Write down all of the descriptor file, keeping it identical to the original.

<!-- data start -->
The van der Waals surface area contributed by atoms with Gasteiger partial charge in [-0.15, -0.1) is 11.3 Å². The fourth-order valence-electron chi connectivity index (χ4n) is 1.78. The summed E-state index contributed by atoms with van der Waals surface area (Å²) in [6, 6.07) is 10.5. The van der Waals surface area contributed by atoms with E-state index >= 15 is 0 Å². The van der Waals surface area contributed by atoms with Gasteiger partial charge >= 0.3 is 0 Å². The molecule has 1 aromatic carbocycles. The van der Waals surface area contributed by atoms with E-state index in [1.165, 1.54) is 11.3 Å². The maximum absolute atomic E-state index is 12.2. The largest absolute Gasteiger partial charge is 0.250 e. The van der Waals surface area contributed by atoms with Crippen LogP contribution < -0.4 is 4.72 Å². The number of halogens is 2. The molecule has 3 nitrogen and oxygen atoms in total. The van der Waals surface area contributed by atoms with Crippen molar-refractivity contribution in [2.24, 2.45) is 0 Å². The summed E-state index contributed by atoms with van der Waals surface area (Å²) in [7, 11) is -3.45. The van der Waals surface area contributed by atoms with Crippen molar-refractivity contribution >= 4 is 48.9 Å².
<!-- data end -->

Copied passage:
The van der Waals surface area contributed by atoms with Gasteiger partial charge in [-0.15, -0.1) is 11.3 Å². The fourth-order valence-electron chi connectivity index (χ4n) is 1.78. The summed E-state index contributed by atoms with van der Waals surface area (Å²) in [6, 6.07) is 10.5. The van der Waals surface area contributed by atoms with E-state index >= 15 is 0 Å². The van der Waals surface area contributed by atoms with Gasteiger partial charge >= 0.3 is 0 Å². The molecule has 1 aromatic carbocycles. The van der Waals surface area contributed by atoms with E-state index in [1.165, 1.54) is 11.3 Å². The maximum absolute atomic E-state index is 12.2. The largest absolute Gasteiger partial charge is 0.250 e. The van der Waals surface area contributed by atoms with Crippen LogP contribution < -0.4 is 4.72 Å². The number of halogens is 2. The molecule has 3 nitrogen and oxygen atoms in total. The van der Waals surface area contributed by atoms with Crippen molar-refractivity contribution in [2.24, 2.45) is 0 Å². The summed E-state index contributed by atoms with van der Waals surface area (Å²) in [7, 11) is -3.45. The van der Waals surface area contributed by atoms with Crippen molar-refractivity contribution >= 4 is 48.9 Å².